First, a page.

Madonna performed it in Evita. Sally Potter directed it in The Tango Lesson. Hundreds, mainly women of uncertain age, dance it across British cities. And the Argentines, who claim to have choreographed it - although the roots lie in the male partnerships of Cuban sailors improvising on the rhythms of the habañera - have written about it. Even Borges's brief "History of the Tango" opens by paying homage to the many histories that precede his. And British visitors to La Boca (the port where tango emerged) write glamorous accounts of their encounters.
Tomas Eloy Martinez takes a less glamorous approach. The novelist is interested in tango's myth and mystique, related through the lyrics rather than the movements of this lament that balances on a knife-edge between consummate control and intense passion. As with The Peron Novel and Santa Evita, The Tango Singer is about the Buenos Aires of his youth, before a right-wing bomb ousted Martinez from his newspaper and brought exile in the US.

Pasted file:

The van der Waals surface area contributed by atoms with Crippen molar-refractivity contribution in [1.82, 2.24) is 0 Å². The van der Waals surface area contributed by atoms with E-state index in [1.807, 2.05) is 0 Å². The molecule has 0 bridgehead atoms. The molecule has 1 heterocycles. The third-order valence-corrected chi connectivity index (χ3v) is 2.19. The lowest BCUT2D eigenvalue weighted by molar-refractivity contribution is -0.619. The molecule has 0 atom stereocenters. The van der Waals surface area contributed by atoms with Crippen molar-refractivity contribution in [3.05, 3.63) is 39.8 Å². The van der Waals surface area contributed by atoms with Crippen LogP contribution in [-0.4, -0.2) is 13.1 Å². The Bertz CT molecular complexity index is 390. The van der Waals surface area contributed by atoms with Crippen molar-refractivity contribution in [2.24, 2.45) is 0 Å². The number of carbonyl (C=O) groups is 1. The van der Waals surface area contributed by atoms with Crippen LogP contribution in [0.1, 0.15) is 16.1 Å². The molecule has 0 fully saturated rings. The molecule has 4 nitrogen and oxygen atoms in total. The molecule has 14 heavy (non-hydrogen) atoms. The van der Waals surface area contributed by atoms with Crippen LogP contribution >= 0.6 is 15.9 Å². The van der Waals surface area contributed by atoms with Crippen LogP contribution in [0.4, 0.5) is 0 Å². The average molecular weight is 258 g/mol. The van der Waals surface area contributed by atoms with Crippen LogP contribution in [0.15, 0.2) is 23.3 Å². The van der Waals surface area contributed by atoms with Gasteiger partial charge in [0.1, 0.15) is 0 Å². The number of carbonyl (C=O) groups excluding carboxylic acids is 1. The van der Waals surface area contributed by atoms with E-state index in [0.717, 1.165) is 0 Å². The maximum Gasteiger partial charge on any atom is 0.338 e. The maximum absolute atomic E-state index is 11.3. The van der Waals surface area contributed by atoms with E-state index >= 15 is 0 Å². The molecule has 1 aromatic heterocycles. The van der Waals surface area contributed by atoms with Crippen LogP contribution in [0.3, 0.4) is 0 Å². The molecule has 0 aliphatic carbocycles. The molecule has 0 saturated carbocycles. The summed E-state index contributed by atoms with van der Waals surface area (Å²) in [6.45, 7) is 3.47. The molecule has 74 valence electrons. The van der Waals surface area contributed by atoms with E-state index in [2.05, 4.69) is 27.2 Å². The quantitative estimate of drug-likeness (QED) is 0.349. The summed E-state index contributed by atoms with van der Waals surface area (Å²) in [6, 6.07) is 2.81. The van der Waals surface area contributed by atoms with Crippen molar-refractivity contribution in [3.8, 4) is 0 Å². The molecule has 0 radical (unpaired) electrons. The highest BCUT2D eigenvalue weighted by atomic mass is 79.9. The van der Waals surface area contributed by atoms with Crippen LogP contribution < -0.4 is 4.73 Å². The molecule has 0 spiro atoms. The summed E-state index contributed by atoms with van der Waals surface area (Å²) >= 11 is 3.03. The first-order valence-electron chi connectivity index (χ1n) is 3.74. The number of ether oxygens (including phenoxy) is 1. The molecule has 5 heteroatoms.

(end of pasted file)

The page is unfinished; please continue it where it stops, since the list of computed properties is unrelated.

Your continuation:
The eponymous singer is Julio Martel, discovered by a North American PhD student during a chance conversation with the cultural historian Jean Franco. Again, this mingling of actual and fictitious protagonists belongs to a Latin American genre of "meta-historical fiction".
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